The 365 Day Devotional Commentary


Reading 323

GOD’S HOUSEHOLD 1 Timothy 2–3

“I am writing you these instructions so that . . . you will know how people ought to conduct themselves in God’s household, which is the church of the living God” (1 Tim. 3:14–15).The Christian community as well as the individual Christian represents Jesus to the world.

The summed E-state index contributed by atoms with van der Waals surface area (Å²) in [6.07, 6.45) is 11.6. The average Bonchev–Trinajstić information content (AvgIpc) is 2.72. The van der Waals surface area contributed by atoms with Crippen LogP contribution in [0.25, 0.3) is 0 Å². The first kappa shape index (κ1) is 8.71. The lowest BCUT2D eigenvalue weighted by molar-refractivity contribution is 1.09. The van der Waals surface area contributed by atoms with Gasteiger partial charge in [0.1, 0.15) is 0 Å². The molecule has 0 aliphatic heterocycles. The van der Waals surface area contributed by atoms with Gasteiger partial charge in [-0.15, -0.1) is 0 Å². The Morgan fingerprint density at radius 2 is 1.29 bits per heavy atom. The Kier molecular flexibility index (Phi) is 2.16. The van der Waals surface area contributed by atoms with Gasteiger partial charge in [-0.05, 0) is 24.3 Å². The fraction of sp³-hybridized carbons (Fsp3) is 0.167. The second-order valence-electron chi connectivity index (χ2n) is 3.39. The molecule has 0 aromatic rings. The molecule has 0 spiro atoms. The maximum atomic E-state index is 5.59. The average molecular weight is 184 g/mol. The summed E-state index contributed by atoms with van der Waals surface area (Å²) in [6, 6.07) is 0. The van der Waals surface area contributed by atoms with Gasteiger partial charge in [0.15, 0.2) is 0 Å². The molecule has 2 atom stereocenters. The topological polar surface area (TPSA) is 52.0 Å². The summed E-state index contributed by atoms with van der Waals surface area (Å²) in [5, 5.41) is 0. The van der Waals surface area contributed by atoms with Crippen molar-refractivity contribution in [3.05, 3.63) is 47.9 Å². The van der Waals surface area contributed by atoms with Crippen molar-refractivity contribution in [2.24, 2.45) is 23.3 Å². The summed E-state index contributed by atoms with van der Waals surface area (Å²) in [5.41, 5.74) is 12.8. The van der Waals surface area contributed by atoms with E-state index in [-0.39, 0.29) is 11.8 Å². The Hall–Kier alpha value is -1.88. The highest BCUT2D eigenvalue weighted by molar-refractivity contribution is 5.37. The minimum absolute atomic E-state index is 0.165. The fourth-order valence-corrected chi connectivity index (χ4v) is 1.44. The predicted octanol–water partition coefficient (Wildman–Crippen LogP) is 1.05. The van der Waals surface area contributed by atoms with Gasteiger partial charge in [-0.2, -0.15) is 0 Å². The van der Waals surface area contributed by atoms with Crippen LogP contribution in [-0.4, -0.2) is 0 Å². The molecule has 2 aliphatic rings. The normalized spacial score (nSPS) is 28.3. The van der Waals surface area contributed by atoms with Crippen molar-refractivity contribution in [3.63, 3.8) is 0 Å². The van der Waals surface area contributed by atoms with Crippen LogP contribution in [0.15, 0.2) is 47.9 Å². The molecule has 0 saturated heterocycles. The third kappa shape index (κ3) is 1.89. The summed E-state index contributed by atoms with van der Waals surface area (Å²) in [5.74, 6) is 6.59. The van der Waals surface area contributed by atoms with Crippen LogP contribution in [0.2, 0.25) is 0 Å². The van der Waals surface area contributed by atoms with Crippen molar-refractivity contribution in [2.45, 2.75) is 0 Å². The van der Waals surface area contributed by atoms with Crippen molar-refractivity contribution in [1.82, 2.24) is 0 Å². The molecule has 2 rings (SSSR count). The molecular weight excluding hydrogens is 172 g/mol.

Christians are to pray for rulers and peace (2:1–8). Women are to be adorned with good deeds (vv. 9–10), but are not to exerise authority in the church (vv. 11–15). Overseers and deacons must be of exemplary reputation (3:1–13). All are to conduct themselves wisely in the church of Jesus Christ (vv. 14–16).

Understanding the Text